In summary, if we are serious about developing good allyship, we must first acknowledge our power structures and learning needs as therapists, and service providers. Starting from the place of self, we need to review our tone, pace, language, and nuanced communication style; in phones, emails, point of referral, initial consultation meetings, and interactions, before contemplating effective relationship-building and therapeutic alliances. Hence, Dr Ron Rodzro, Psychologist’s recent keynote speech at the Black Men and Community Mental Health Trauma Conference, spoke to fluidity and socially constructed identities; challenging misconceptions about the psychological wellbeing of victims and perpetrators around gang-on-gang violence. Significantly, Rodzro found 70 % young people who identified as gang members, are coming from a trauma-informed social, educational, or psychological lens (Rodzro, 2023). A combined ‘advocacy, activism, and empowerment’ approach, to tackling youth crime is an invitation to reframe of ideas, stereotypes, and pathological discourses about certain clinically vulnerable and marginalized groups, around unmet education, attachment, and social needs.

Furthermore, we need to have difficult conversations with ourselves, about what steps we could, or should take, to address gaps in therapeutic service provision. Are we confidently taking measures to engage racialized Global Majority males, LGBT, and disability service users, for example (Campbell-Stephens, 2012; Rodzro, 2023)?

Significantly, to tackle cultural dissonance, imbalance, and relational disharmony; is routinely discussed amongst Family Therapy colleagues. Here, the self identified ‘peace pilgrimage’ Satish Kumar; helps me reflect on my learning edges; as a systemic psychotherapist/ supervisor, clinical leader and academic (Kumar, 2023).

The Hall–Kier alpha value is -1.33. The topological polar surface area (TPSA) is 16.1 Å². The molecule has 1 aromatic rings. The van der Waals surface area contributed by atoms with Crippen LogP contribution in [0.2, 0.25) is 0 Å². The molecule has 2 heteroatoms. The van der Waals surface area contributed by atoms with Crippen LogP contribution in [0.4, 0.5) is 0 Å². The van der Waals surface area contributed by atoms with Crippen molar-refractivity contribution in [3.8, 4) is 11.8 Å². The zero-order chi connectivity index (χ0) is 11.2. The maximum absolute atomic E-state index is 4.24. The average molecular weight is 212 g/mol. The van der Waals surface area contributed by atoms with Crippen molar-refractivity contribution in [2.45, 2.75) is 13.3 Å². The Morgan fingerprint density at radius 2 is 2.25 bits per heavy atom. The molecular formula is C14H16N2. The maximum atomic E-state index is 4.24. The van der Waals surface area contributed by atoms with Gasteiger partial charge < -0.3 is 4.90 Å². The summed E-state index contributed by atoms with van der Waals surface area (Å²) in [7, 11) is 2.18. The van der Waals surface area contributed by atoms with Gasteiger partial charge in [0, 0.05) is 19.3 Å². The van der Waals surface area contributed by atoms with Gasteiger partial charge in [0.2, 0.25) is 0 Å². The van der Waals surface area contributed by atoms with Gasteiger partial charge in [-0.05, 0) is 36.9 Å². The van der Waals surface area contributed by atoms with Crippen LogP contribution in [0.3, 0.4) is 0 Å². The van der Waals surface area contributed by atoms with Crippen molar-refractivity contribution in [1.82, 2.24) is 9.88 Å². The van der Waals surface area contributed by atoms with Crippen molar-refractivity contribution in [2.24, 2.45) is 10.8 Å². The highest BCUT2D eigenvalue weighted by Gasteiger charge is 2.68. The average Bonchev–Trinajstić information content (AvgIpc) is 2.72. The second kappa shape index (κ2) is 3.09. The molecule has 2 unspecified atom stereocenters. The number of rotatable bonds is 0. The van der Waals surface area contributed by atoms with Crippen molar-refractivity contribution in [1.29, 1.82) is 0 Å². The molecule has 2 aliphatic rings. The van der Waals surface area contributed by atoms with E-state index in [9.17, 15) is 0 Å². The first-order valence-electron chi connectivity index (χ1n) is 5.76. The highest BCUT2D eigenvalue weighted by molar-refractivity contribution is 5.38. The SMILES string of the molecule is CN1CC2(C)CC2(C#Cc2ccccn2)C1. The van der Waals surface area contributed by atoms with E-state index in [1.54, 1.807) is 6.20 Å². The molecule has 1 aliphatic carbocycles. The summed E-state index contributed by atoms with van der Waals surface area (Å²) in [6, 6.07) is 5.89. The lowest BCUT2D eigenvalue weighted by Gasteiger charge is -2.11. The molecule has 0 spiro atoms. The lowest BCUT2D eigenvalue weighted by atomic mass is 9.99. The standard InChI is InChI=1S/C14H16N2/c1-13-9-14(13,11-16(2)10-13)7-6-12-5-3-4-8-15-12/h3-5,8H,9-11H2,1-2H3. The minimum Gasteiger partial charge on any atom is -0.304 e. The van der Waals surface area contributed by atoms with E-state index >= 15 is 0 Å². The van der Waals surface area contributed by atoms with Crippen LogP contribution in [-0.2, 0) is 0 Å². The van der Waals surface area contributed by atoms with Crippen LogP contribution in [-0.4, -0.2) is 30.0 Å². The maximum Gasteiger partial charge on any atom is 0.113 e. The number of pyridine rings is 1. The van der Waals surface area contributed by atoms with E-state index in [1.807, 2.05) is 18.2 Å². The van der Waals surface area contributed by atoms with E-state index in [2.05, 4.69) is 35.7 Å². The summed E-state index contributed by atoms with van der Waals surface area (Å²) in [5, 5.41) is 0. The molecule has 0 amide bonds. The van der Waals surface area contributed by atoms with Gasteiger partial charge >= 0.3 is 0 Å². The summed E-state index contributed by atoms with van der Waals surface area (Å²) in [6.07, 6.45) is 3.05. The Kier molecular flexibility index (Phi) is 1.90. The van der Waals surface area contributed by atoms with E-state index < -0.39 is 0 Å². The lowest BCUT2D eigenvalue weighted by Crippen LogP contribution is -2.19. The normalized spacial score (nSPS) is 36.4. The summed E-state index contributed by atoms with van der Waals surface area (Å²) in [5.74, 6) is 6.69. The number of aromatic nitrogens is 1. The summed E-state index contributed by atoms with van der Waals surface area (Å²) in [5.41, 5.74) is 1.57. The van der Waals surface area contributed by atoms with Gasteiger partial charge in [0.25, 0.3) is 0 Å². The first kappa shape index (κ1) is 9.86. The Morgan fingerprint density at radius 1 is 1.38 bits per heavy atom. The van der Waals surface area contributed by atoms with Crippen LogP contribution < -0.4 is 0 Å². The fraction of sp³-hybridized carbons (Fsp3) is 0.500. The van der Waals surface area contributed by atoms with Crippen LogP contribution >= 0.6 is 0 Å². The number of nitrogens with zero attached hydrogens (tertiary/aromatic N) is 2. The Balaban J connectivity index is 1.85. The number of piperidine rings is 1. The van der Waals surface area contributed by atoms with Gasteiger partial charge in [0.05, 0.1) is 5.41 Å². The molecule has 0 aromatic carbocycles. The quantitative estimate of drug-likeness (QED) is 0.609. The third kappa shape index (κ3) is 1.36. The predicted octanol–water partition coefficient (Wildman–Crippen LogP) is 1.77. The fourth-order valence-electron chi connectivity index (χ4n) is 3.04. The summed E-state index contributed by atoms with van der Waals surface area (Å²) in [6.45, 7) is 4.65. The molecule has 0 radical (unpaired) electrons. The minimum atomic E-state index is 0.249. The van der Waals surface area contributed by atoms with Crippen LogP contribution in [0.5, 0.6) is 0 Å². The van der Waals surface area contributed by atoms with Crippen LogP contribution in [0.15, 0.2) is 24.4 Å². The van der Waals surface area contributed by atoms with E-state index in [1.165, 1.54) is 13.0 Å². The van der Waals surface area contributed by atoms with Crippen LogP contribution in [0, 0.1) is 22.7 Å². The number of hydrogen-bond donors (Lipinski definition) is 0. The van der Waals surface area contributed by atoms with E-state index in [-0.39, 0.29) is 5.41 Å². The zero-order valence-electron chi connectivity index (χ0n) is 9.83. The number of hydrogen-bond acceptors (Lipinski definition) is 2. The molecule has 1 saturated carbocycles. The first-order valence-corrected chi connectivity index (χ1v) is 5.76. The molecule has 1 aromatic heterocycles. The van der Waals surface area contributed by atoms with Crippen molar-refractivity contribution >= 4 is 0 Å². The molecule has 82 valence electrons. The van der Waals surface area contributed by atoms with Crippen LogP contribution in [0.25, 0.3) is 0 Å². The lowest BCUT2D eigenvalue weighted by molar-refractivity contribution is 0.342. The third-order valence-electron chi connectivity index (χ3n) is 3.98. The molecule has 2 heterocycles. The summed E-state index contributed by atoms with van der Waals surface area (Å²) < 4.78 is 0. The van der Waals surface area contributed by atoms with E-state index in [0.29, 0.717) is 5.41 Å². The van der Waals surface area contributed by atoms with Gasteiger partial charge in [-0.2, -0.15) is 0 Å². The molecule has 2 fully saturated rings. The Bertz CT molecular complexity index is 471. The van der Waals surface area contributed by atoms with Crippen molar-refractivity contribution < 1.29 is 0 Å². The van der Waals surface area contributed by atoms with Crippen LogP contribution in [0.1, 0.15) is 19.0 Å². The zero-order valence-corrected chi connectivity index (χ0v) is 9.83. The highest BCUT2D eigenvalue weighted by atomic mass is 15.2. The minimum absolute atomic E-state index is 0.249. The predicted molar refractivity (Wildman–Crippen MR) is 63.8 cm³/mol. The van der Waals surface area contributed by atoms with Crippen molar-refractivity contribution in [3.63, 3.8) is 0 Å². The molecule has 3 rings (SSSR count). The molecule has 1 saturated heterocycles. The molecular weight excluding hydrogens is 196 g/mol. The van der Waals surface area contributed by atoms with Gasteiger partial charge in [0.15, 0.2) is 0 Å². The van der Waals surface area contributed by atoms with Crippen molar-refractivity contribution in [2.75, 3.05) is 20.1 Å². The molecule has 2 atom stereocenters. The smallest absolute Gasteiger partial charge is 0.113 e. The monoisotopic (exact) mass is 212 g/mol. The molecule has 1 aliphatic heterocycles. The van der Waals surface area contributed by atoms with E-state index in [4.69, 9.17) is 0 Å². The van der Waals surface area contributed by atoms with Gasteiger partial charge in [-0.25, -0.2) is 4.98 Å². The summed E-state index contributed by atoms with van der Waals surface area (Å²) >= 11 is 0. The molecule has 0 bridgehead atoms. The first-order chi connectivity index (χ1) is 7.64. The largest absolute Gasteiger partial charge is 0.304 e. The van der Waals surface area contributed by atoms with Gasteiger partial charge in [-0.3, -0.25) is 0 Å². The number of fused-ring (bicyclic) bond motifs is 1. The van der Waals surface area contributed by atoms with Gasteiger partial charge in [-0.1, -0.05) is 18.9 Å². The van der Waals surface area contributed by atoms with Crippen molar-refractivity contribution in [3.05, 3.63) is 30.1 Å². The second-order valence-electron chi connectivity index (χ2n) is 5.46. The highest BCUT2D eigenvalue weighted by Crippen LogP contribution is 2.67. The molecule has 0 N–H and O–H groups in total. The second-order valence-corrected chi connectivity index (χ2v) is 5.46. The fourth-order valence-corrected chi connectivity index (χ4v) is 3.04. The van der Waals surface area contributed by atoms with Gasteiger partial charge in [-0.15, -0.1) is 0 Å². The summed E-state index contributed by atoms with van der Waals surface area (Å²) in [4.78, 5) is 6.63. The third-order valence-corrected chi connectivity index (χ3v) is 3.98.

This year is about integrating clinical compassion, empathy, and allyship; whilst tending to intersectionality, curiosity, and my own relationship to power within therapy and education spaces (Crenshaw, 1989). The integration of cross-cultural ideas and thinking that is multi-layered, validating and refreshing. Challenging us to be able to ‘walk the walk.’

Additionally, I embrace the feedback once assigned to me, about my identity as a passionate leader and system disruptor; within a dynamic and compassionate ‘community of practice’ model.

Finally, the Africa Cup of Nations (AFCON) in Côte d’Ivoire, West Africa, draws to a close. It leaves me to reflect on a wisdom from Simon Rowe, South-London Djembefola (or Djembe drumming teacher). In our weekly drumming circles, traditional Cote D’Ivorian drum technique, or rhythms, are co-constructed. Rowe’s impresses the need to find that finishing spice to balance and flavour the pea soup that is unfolding in the kitchen (Rowe, 2022). As learners of any new skillset or hobby; our aim is to become more proficient, so we can identify ‘the difference that makes the difference’ (Bateson, 2019).

Hence, to become a more useful family therapist requires us all to look in our own mirrors. Perhaps, aimed at developing a different type of therapy room, drawing on innovation from the Global South; as well as improving access and outcomes for service users. Thus, giving the green light for important and compassionate discussions; that can also be playful, creative, and generative.

Kate Campbell Systemic Psychotherapist, Supervisor & Director Zahara Therapy Ltd

 Kate is available at the Sunflower Centre on Saturdays, other days may be possible by arrangement. 

 Please e-mail Kate@zaharaacademy.co.uk or phone /text 078 4082 5510